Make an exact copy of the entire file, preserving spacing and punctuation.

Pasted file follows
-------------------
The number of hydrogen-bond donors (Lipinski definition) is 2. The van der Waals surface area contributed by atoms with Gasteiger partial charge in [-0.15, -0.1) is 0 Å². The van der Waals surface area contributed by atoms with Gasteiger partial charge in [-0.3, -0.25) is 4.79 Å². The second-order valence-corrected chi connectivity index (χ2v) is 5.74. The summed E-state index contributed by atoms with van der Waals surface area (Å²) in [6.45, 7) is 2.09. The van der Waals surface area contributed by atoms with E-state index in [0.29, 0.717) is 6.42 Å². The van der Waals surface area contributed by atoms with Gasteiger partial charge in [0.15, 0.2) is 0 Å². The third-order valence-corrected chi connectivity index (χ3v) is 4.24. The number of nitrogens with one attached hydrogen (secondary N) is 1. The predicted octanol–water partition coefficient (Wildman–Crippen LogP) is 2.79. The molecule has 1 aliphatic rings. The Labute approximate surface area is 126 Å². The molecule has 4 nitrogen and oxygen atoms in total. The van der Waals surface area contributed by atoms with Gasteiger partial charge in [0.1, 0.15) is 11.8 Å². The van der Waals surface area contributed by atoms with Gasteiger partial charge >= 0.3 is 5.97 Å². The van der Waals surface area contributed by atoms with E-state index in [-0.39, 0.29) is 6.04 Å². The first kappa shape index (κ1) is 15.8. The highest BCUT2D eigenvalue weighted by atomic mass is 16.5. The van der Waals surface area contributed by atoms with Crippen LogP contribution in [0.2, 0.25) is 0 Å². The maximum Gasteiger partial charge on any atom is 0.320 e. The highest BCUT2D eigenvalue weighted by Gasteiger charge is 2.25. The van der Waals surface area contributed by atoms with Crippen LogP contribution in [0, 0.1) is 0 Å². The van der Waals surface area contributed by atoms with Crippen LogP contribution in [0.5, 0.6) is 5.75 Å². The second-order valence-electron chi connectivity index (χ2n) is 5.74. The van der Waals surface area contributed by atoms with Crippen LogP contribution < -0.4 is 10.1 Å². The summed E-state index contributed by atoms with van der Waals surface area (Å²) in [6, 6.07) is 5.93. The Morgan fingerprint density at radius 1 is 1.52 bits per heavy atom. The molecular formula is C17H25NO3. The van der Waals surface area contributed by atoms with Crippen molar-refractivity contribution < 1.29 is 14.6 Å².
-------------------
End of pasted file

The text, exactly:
The number of hydrogen-bond donors (Lipinski definition) is 2. The van der Waals surface area contributed by atoms with Gasteiger partial charge in [-0.15, -0.1) is 0 Å². The van der Waals surface area contributed by atoms with Gasteiger partial charge in [-0.3, -0.25) is 4.79 Å². The second-order valence-corrected chi connectivity index (χ2v) is 5.74. The summed E-state index contributed by atoms with van der Waals surface area (Å²) in [6.45, 7) is 2.09. The van der Waals surface area contributed by atoms with E-state index in [0.29, 0.717) is 6.42 Å². The van der Waals surface area contributed by atoms with Gasteiger partial charge in [0.15, 0.2) is 0 Å². The third-order valence-corrected chi connectivity index (χ3v) is 4.24. The number of nitrogens with one attached hydrogen (secondary N) is 1. The predicted octanol–water partition coefficient (Wildman–Crippen LogP) is 2.79. The molecule has 1 aliphatic rings. The Labute approximate surface area is 126 Å². The molecule has 4 nitrogen and oxygen atoms in total. The van der Waals surface area contributed by atoms with Gasteiger partial charge in [0.1, 0.15) is 11.8 Å². The van der Waals surface area contributed by atoms with Gasteiger partial charge >= 0.3 is 5.97 Å². The van der Waals surface area contributed by atoms with E-state index in [-0.39, 0.29) is 6.04 Å². The first kappa shape index (κ1) is 15.8. The highest BCUT2D eigenvalue weighted by atomic mass is 16.5. The van der Waals surface area contributed by atoms with Crippen LogP contribution in [0.2, 0.25) is 0 Å². The maximum Gasteiger partial charge on any atom is 0.320 e. The highest BCUT2D eigenvalue weighted by Gasteiger charge is 2.25. The van der Waals surface area contributed by atoms with Crippen LogP contribution in [0, 0.1) is 0 Å². The van der Waals surface area contributed by atoms with Crippen LogP contribution in [0.5, 0.6) is 5.75 Å². The second-order valence-electron chi connectivity index (χ2n) is 5.74. The van der Waals surface area contributed by atoms with Crippen LogP contribution < -0.4 is 10.1 Å². The summed E-state index contributed by atoms with van der Waals surface area (Å²) in [6, 6.07) is 5.93. The Morgan fingerprint density at radius 1 is 1.52 bits per heavy atom. The molecular formula is C17H25NO3. The van der Waals surface area contributed by atoms with Crippen molar-refractivity contribution < 1.29 is 14.6 Å².